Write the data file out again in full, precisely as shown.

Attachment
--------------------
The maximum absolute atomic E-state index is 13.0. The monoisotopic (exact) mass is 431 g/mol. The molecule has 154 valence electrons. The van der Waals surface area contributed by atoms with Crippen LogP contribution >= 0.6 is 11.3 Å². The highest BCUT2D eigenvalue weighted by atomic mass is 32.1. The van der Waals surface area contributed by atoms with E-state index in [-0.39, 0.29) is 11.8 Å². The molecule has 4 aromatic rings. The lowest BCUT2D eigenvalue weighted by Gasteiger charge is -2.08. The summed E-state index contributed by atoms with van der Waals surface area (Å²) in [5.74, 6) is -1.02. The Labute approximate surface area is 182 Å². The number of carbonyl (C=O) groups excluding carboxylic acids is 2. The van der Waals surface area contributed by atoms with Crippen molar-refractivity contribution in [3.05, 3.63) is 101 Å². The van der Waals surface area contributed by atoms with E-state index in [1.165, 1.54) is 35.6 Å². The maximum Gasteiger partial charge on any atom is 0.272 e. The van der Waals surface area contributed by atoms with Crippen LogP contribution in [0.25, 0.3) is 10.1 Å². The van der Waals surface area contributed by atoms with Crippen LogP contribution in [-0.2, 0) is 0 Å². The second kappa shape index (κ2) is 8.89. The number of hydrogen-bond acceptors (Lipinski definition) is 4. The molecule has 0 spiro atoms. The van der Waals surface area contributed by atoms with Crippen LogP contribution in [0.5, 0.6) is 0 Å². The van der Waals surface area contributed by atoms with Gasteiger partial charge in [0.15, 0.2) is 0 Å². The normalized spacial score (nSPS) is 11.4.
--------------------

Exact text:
The maximum absolute atomic E-state index is 13.0. The monoisotopic (exact) mass is 431 g/mol. The molecule has 154 valence electrons. The van der Waals surface area contributed by atoms with Crippen LogP contribution >= 0.6 is 11.3 Å². The highest BCUT2D eigenvalue weighted by atomic mass is 32.1. The van der Waals surface area contributed by atoms with E-state index in [-0.39, 0.29) is 11.8 Å². The molecule has 4 aromatic rings. The lowest BCUT2D eigenvalue weighted by Gasteiger charge is -2.08. The summed E-state index contributed by atoms with van der Waals surface area (Å²) in [5.74, 6) is -1.02. The Labute approximate surface area is 182 Å². The number of carbonyl (C=O) groups excluding carboxylic acids is 2. The van der Waals surface area contributed by atoms with Crippen molar-refractivity contribution in [3.05, 3.63) is 101 Å². The van der Waals surface area contributed by atoms with E-state index in [1.165, 1.54) is 35.6 Å². The maximum Gasteiger partial charge on any atom is 0.272 e. The van der Waals surface area contributed by atoms with Crippen LogP contribution in [0.25, 0.3) is 10.1 Å². The van der Waals surface area contributed by atoms with Crippen LogP contribution in [-0.2, 0) is 0 Å². The second kappa shape index (κ2) is 8.89. The number of hydrogen-bond acceptors (Lipinski definition) is 4. The molecule has 0 spiro atoms. The van der Waals surface area contributed by atoms with Crippen LogP contribution in [0.5, 0.6) is 0 Å². The van der Waals surface area contributed by atoms with Gasteiger partial charge in [0.15, 0.2) is 0 Å². The normalized spacial score (nSPS) is 11.4.